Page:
The Evolution of the Cricket Bat

The evolution of the cricket bat has been a long and fascinating journey. Fans of the sport may not pay that much attention to this piece of equipment, but it is just as important as the ball, the skill of the player, and the game itself!

During the 90s, iconic players like Sachin Tendulkar took the world by storm with their performances. One of their secrets was using particularly heavy bats – weighing in at well over 3lb – to negate the miss hits and enhance their bat speeds. Unfortunately, these heavy bats led to severe back, elbow and shoulder injuries for many of cricket’s top players, prompting changes to the cricket bat design.

According to experts, the very first cricket bat came into being in 1624. It looked very similar to a modern hockey stick, and was used to lift the ball above the fielder’s head. If the fielder attempted to catch the ball, the batsman was permitted to hit him with the bat to dodge the catch. The bat’s evolution is comparable to that of eSports betting sites, being refined slowly over time.

Improvements in Width

As the classic game evolved, the bat’s width also improved. By 1800 there were plenty of new rules implemented by global governing bodies that allowed bowlers to roll their arms and create serious pace. In a bid to face this pace, new bats with wider widths were introduced.

Many different types of wood were originally used to create cricket bats. However, by the 19th century, sapwood trees were primarily used to make the equipment lighter and easier to hold. This improvement also allowed the bats to face the pace bowling quite well. It was around this time that cricket went professional, and batsmen began to experiment with different bats to make them as comfortable as possible.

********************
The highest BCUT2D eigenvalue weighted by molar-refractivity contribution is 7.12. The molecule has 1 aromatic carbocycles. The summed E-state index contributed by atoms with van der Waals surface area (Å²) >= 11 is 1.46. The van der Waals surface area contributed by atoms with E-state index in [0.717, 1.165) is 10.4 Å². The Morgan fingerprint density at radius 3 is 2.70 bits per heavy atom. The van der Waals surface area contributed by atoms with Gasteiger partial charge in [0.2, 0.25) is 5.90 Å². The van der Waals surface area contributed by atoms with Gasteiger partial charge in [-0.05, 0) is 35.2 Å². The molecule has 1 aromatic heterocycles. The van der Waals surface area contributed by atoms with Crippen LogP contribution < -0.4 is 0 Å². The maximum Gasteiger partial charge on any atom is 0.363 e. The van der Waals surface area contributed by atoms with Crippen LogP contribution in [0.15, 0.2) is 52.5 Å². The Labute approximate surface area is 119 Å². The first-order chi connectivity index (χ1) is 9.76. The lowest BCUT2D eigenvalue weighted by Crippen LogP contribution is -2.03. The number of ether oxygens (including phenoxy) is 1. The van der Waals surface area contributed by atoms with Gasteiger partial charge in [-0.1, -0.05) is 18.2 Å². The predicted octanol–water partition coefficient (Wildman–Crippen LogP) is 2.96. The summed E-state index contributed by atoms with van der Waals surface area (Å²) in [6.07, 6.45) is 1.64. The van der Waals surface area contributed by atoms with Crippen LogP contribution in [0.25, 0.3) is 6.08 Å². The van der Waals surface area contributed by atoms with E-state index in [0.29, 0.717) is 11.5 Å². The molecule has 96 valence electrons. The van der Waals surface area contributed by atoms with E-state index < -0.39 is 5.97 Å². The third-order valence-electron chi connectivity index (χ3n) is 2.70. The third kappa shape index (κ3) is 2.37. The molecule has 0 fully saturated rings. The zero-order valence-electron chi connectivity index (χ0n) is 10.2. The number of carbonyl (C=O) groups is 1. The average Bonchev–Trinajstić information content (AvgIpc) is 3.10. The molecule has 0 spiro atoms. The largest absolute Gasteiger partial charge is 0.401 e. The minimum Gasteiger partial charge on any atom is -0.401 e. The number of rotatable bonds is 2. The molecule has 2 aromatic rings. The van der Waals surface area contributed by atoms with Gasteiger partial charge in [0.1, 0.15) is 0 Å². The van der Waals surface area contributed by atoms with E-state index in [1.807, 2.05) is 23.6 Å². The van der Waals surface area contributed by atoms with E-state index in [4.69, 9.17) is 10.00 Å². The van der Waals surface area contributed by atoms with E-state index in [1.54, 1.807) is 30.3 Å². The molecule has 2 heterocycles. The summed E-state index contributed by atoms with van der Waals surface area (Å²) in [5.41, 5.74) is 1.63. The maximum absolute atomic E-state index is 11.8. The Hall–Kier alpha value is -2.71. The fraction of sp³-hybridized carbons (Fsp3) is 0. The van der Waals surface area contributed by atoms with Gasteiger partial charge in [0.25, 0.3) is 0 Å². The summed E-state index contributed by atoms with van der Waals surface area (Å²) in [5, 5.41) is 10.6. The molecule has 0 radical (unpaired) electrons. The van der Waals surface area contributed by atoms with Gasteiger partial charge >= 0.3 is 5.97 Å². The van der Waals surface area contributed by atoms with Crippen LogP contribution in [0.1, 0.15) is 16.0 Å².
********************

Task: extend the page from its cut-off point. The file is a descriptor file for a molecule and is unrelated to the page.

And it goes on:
New Woods Used for Bats

By the end of the 1700s, cricket had reached Australia, New Zealand, and numerous other countries. Different national teams began to experiment with local woods, creating a range of top-performing bats. In places like India and Pakistan, willow wood was used for its lightness and larger sweet spot. Unfortunately, willow wood also lacked the robustness of other popular woods.

In the 1960s, stars like Vivian Richards and Graeme Pollock made heavier bats popular among the sport’s fraternity around this time, popularising their powerful acceleration and notable blade.

Light and Powerful Modern Designs

By the end of the 20th century, the biggest problem with cricket bats was a reduction in their weight. Due to the injuries suffered by Tendulkar and Klusner years before, companies had emphasised the creation of lighter bats, which accelerated maximum power while playing shots.

Thanks to current ICC laws, modern batsman enjoy using resized bats to enhance their performances. Modern bats may have lost their durability, but most batters carry as many as 10 bats with them during a tour to compensate. These bats are well balanced in terms of weight distribution and speed, and clock in at lengths of around 38cm, widths of 4.25cm, edges of 1.56cm and depths of 2.54cm.